Randomized experiments are the gold standard for causal inference, and justify simple comparisons across treatment groups. Regression adjustment provides a convenient way to incorporate covariate information for additional efficiency. This article provides a unified account of its utility for improving estimation efficiency in multi-armed experiments. We start with the commonly used additive and fully interacted models for regression adjustment, and clarify the trade-offs between the resulting ordinary least- squares (OLS) estimators for estimating average treatment effects in terms of finite- sample performance and asymptotic efficiency. We then move on to regression adjustment based on restricted least squares (RLS), and establish for the first time its properties for inferring average treatment effects from the design-based perspective. The resulting inference has multiple guarantees. First, it is asymptotically efficient when the restriction is correctly specified. Second, it remains consistent as long as the restriction on the coefficients of the treatment indicators, if any, is correctly specified and separate from that on the coefficients of the treatment-covariates interactions. Third, it can have better finite-sample performance than its unrestricted counterpart even if the restriction is moderately misspecified. It is thus our recommendation for covariate adjustment in multi-armed experiments when the OLS fit of the fully interacted regression risks large finite-sample variability in case of many covariates, many treatments, yet a moderate sample size. In addition, the proposed theory of RLS also provides a powerful tool for studying OLS-based inference from general regression specifications. As an illustration, we demonstrate its unique value for studying OLS-based regression adjustment in factorial experiments via both theory and simulation.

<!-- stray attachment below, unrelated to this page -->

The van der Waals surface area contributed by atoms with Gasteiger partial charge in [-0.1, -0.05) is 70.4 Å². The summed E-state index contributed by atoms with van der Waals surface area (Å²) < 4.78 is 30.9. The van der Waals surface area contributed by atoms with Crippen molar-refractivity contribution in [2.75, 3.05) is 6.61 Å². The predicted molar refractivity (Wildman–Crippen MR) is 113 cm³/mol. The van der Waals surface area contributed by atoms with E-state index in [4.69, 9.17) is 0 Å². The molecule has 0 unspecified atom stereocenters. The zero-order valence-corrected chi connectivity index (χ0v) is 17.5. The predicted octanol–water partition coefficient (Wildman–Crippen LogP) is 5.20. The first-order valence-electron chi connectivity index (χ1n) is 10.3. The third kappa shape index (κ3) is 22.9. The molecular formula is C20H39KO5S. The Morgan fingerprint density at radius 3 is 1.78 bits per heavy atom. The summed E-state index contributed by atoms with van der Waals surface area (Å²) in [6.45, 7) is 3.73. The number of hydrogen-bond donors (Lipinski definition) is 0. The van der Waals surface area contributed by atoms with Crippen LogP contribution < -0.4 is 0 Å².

This is joint work with Anqi Zhao.